New orders for durable goods (those items lasting at least three years), fell sharply in July with a drop in demand for commercial aircraft, computers, and electrical equipment. According to the Commerce Department, durable goods orders fell 7.3% in July, the steepest drop in nearly a year. Excluding the transportation sector, orders fell just 0.6%.
Shipments of manufactured durable goods in July, down three of the last four months, decreased $0.8 billion or 0.3% to $228.8 billion, following a 0.1% June decrease, said the DOC report. Computer and electronics products, also down three of the last four months, drove the decrease, $0.9 billion or 3.2% to $26.6 billion, following a 1.1% June increase.
Unfilled orders for manufactured durable goods in July, up five of the last six months, increased $4.4 billion or 0.4% to $1,034.3 billion, to the highest level since the series was first published on a NAICS basis in 1992. This followed a 2.1% June increase. Computers and electronic products led the increase, $1.2 billion or 0.9% to $135.9.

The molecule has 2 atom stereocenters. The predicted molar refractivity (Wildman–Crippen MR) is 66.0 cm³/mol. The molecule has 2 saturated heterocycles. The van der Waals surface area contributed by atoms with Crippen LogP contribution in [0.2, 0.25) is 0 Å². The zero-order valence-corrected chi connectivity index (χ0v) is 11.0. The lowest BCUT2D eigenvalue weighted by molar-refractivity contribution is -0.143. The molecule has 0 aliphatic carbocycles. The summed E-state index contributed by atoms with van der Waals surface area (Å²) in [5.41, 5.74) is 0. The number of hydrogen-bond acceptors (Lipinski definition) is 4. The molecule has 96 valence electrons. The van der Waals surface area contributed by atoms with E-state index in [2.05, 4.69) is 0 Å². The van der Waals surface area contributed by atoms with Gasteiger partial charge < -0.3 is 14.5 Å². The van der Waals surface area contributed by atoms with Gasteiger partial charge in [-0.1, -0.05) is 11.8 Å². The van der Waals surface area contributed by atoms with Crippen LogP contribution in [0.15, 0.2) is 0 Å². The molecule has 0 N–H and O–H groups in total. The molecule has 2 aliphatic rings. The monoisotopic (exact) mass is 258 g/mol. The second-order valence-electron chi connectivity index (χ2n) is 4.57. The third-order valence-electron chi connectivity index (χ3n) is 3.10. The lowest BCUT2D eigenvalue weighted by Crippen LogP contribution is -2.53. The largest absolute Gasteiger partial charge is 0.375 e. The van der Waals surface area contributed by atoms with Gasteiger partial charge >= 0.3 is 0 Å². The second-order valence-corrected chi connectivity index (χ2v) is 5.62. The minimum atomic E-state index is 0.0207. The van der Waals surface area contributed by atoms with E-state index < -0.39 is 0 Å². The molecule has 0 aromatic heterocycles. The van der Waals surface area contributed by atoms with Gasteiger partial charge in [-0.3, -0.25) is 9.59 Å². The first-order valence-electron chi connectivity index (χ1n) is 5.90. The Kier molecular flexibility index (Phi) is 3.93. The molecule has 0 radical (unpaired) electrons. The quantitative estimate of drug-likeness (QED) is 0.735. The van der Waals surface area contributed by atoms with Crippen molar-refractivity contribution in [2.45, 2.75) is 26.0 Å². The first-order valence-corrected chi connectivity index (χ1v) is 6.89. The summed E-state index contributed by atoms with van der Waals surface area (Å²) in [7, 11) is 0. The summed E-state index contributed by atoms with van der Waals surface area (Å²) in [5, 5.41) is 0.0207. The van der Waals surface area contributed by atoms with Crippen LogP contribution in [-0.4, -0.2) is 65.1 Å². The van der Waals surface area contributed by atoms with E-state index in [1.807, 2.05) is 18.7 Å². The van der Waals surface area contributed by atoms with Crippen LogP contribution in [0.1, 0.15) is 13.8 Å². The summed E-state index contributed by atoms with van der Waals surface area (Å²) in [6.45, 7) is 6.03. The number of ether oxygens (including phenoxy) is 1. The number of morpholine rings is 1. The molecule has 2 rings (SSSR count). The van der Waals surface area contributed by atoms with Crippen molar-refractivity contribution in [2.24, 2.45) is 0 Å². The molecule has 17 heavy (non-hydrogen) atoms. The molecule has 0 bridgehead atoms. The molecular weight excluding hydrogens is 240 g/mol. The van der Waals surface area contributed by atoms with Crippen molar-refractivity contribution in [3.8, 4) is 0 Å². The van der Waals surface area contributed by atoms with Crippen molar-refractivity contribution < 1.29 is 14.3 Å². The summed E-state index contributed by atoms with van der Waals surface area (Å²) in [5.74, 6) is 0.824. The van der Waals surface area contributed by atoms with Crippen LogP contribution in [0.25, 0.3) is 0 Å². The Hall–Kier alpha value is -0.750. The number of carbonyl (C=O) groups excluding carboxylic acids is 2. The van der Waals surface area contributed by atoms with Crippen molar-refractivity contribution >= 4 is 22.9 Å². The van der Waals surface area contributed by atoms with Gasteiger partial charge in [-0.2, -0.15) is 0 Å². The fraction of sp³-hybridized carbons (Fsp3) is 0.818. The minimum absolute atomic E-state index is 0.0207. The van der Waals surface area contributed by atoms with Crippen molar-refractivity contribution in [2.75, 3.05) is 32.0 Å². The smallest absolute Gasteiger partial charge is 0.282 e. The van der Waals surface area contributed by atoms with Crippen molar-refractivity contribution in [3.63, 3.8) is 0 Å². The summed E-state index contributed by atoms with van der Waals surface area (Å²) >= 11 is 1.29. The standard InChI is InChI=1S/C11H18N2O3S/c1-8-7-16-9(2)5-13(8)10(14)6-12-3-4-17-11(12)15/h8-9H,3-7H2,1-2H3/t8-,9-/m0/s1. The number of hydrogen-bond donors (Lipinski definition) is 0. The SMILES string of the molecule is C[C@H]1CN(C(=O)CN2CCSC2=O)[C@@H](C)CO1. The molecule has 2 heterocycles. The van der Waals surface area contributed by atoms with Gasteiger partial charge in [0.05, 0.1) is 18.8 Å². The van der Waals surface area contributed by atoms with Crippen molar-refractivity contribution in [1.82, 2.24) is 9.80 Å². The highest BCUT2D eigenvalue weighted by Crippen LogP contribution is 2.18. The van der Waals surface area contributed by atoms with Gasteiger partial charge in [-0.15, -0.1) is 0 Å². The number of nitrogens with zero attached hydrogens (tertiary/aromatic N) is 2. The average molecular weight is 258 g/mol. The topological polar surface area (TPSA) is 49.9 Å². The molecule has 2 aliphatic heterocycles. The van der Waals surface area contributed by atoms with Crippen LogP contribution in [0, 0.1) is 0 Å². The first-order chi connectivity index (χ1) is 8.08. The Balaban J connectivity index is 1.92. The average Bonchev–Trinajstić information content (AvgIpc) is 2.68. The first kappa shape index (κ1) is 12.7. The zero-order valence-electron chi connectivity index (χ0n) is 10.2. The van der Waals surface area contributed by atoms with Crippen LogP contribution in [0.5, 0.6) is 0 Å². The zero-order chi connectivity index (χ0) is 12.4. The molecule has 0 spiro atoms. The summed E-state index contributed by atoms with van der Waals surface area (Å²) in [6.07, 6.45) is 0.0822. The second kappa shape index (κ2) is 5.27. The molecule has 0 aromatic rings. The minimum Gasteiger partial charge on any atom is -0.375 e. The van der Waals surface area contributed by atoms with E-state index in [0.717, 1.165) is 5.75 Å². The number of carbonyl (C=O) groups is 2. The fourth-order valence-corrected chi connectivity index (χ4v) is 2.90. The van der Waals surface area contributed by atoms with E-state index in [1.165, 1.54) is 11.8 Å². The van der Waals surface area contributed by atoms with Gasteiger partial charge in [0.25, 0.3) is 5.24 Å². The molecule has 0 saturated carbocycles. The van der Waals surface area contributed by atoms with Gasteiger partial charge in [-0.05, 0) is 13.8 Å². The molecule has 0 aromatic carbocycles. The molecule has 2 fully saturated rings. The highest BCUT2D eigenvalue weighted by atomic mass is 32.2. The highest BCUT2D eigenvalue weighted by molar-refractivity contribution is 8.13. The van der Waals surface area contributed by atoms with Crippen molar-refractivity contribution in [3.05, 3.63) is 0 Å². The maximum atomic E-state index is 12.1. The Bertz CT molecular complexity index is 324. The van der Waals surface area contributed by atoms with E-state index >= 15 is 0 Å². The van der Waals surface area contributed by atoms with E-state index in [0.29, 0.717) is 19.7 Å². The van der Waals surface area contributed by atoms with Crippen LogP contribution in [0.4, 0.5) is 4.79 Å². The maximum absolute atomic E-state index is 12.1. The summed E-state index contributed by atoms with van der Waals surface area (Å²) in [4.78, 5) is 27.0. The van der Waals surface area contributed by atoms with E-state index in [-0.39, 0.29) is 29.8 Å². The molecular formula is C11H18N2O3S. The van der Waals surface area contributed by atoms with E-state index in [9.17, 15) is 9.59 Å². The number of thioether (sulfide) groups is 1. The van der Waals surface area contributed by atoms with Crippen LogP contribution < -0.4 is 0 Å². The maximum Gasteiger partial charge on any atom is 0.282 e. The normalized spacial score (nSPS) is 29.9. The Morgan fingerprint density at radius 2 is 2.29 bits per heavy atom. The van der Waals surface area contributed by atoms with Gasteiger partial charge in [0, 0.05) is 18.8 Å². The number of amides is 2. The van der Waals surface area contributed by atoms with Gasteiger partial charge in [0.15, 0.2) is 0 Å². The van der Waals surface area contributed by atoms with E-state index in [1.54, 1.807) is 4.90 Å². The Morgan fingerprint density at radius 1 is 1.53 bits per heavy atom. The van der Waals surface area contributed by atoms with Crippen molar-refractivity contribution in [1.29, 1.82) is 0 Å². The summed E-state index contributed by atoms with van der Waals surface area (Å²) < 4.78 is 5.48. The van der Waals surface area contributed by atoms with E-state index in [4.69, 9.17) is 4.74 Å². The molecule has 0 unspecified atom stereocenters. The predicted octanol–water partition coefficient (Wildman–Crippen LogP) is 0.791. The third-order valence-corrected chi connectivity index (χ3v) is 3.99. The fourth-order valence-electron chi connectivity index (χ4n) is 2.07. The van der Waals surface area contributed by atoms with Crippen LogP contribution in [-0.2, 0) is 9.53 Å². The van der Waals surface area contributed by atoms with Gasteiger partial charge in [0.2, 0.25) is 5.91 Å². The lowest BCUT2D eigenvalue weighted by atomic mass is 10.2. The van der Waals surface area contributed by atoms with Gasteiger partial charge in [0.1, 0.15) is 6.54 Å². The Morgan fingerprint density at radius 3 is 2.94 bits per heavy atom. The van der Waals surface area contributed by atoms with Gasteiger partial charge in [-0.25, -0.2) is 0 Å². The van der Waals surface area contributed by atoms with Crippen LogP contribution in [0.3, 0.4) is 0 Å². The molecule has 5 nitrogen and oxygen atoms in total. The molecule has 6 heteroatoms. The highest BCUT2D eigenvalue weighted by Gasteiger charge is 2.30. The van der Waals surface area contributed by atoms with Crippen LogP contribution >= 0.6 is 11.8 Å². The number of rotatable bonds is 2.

Inventories of manufactured durable goods in July, up three of the last four months, increased $1.3 billion or 0.4% to $379.1 billion, the highest level since the series was first published on a NAICS basis, and followed a 0.2% June increase. Transportation equipment, up 14 of the last 15 months, led the increase, $0.7 billion or 0.6% to $117.1 billion.
Nondefense new orders for capital goods in July decreased $14.2 billion or 15.4% to $78.0 billion. Shipments decreased $1.0 billion or 1.4% to $73.6 billion. Unfilled orders increased $4.4 billion or 0.7% to $610.2 billion. Inventories increased $0.6 billion to $171.3 billion.
Defense new orders for capital goods in July decreased $2.6 billion or 21.7% to $9.2 billion. Shipments decreased $0.6 billion or 5.9% to $9.4 billion. Unfilled orders decreased $0.2 billion or 0.1% to $169.6 billion. Inventories increased $0.1 billion or 0.3% to $23.1 billion.
What does this mean for processors?
You can extrapolate this information to mean that ‘summer slump’ was in full swing in July, and August probably won’t look a whole lot better. Those are the two months when many large factories close for maintenance and repairs, and employees take vacations. Transportation, excluding aircraft, looks pretty good as the automotive sector is anticipating increased vehicle production through 2014.
It would also appear that there are orders on the books for many durable goods, and current inventories are up, but until sales pick up, new orders won’t be increasing. However, with Christmas just around the corner, hope springs eternal.